13 Mar 2007

St Albans Cycle Strategy - get involved

You can make the city and district a better place to cycle! Have a look at the draft cycle strategy, it is on the St Albans District Council website, the first item (bravo!) on the transport tab. Then fire off lots of constructive feedback, it will help move cycling up the political agenda if this generates a big response. Get on with it though, as comments are sought by Friday 16 March.

Click here to see the strategy document.

1 comment:

Mike1727 said...

Comments sent yesterday:

Section 1.5
Mention is made of safe routes to schools in other areas of the document, but schools, colleges and the university of Hertfordshire are not identified as key stakeholders. These establishments have a wider audience of potential cyclists and have the ability to promote positive messages about cycling at point where students could develop a life-long cycling 'habit'.

No mention is made of private motorists- I think motorists are stakeholders since their driving habits have a direct effect on the perception of cycling as a 'dangerous' activity. (see 'share the road' comments later)

Section 2.11
Could you include something along the lines of 'a perception of danger fuelled by the inconsiderate driving of a minority of other road users'

Section 2.12
Add 'Limited availability of adult cycle training'? Providing training for adults encourages drivers to consider cycling as a viable alternative by addressing some of the fears identified in 2.11- it also provides a safety boost which (to a degree) offsets delays in delivering improved cycle infrastructure.

Section 5.1
No mention is made of bridleways or other cycleable rights of way. Bridleways provide both leisure and commuting routes in and around the district, but suffer from the same fragmentation as dedicated cycle facilities. It would be good to see policies which encouraged the identification of stretches of footpaths which link bridleways for conversion into bridleways in order to provide a linked bridleway network. (This is likely to gain support from horse riders who suffer the same problems).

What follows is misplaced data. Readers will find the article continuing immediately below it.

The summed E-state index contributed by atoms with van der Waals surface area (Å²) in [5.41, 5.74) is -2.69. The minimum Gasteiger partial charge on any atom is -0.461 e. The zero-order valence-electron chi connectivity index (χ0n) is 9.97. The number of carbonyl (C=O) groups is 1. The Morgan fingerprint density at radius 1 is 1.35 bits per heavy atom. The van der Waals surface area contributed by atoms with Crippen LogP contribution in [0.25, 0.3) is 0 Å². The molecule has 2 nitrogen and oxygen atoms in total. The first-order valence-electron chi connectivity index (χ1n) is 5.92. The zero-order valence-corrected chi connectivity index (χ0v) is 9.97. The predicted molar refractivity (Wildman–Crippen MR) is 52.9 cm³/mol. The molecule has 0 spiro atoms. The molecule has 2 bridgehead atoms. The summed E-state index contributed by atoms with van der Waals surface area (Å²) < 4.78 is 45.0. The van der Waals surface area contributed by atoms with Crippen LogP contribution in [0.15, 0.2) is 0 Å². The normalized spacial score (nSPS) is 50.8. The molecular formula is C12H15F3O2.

Section 5.4
Could this be strengthened? The quality of recent traffic schemes has been so poor that more emphasis should be put on best practice design. It would be interesting if Highways Engineers responsible for designing traffic schemes were to actually ride bicycles in order to understand the effects of their actions at first hand...

Section 5.6
Could this include waymarking of leisure routes on bridleways in a similar fashion to the Lea Valley walk etc?

Section 5.7
No mention is made of buses. Could the council adopt a policy which encouraged the provision of bike racks on buses as happens in other areas of the country? This would benefit commuters and promote leisure riding in more distant locations without the use of a car.

Section 5.8
Could this section include promotion of adult cycle training, perhaps in partnership with employers as part of green travel planning?

Section 5.10
Cycling would benefit from the promotion of a 'share the road' attitude which highlights the responsibilities of cyclists and drivers towards each other? This could help reduce cyclists' perception of danger, and highlight the actions drivers can take to improve safety for cyclists. (see Herts advertiser letter here)

Section 5.11
Is it possible to include setting up a community cycle scheme which provides basic bike maintenance courses (or encourages Oaklands to provide them?). This could target youths in particular, and could be largely volunteer run.

Section 5.13
Could you add publicising the tax incentive mechanisms which allow employers (including the council!) to set up schemes whereby employees can buy bikes out of pre-tax income?